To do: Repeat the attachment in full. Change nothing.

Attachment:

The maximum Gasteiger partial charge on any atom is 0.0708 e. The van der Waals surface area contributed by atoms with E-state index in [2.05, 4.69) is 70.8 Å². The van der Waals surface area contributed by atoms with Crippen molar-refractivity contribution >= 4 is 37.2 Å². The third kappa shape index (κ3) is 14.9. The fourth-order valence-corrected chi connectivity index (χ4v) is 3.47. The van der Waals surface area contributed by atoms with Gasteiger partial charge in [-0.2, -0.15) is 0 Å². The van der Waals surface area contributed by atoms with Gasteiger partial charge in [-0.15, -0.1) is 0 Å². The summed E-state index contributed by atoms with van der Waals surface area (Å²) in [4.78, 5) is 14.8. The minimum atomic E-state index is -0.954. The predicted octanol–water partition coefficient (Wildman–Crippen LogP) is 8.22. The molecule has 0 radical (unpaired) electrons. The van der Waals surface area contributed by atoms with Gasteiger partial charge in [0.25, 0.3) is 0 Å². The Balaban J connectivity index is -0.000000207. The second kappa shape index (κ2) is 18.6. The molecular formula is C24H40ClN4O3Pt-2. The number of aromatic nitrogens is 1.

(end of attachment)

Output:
The maximum Gasteiger partial charge on any atom is 0.0708 e. The van der Waals surface area contributed by atoms with E-state index in [2.05, 4.69) is 70.8 Å². The van der Waals surface area contributed by atoms with Crippen molar-refractivity contribution >= 4 is 37.2 Å². The third kappa shape index (κ3) is 14.9. The fourth-order valence-corrected chi connectivity index (χ4v) is 3.47. The van der Waals surface area contributed by atoms with Gasteiger partial charge in [-0.2, -0.15) is 0 Å². The van der Waals surface area contributed by atoms with Gasteiger partial charge in [-0.15, -0.1) is 0 Å². The summed E-state index contributed by atoms with van der Waals surface area (Å²) in [4.78, 5) is 14.8. The minimum atomic E-state index is -0.954. The predicted octanol–water partition coefficient (Wildman–Crippen LogP) is 8.22. The molecule has 0 radical (unpaired) electrons. The van der Waals surface area contributed by atoms with Gasteiger partial charge in [0.25, 0.3) is 0 Å². The Balaban J connectivity index is -0.000000207. The second kappa shape index (κ2) is 18.6. The molecular formula is C24H40ClN4O3Pt-2. The number of aromatic nitrogens is 1.